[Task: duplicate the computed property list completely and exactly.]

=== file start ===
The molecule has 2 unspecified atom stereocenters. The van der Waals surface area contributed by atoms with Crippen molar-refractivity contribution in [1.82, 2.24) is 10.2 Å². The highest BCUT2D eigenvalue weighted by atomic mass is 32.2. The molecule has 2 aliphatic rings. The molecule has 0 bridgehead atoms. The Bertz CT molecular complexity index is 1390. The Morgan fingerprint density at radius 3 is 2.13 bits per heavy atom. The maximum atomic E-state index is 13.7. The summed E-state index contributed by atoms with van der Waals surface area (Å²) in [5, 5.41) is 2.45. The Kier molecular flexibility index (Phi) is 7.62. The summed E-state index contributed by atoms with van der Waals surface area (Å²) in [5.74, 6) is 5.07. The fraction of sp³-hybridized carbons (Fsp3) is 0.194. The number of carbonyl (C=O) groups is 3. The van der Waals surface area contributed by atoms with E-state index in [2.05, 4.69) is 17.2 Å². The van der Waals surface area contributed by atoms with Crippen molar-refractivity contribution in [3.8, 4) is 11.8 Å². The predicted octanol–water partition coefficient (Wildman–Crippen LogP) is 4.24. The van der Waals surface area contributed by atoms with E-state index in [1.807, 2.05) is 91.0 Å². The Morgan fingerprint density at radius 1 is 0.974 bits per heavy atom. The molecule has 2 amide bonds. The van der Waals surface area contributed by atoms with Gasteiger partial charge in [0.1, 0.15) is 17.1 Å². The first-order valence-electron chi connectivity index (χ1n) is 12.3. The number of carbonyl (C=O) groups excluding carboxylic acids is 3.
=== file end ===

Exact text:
The molecule has 2 unspecified atom stereocenters. The van der Waals surface area contributed by atoms with Crippen molar-refractivity contribution in [1.82, 2.24) is 10.2 Å². The highest BCUT2D eigenvalue weighted by atomic mass is 32.2. The molecule has 2 aliphatic rings. The molecule has 0 bridgehead atoms. The Bertz CT molecular complexity index is 1390. The Morgan fingerprint density at radius 3 is 2.13 bits per heavy atom. The maximum atomic E-state index is 13.7. The summed E-state index contributed by atoms with van der Waals surface area (Å²) in [5, 5.41) is 2.45. The Kier molecular flexibility index (Phi) is 7.62. The summed E-state index contributed by atoms with van der Waals surface area (Å²) in [5.74, 6) is 5.07. The fraction of sp³-hybridized carbons (Fsp3) is 0.194. The number of carbonyl (C=O) groups is 3. The van der Waals surface area contributed by atoms with E-state index in [2.05, 4.69) is 17.2 Å². The van der Waals surface area contributed by atoms with Crippen molar-refractivity contribution in [3.8, 4) is 11.8 Å². The predicted octanol–water partition coefficient (Wildman–Crippen LogP) is 4.24. The van der Waals surface area contributed by atoms with E-state index in [1.807, 2.05) is 91.0 Å². The Morgan fingerprint density at radius 1 is 0.974 bits per heavy atom. The molecule has 2 amide bonds. The van der Waals surface area contributed by atoms with Gasteiger partial charge in [0.1, 0.15) is 17.1 Å². The first-order valence-electron chi connectivity index (χ1n) is 12.3. The number of carbonyl (C=O) groups excluding carboxylic acids is 3.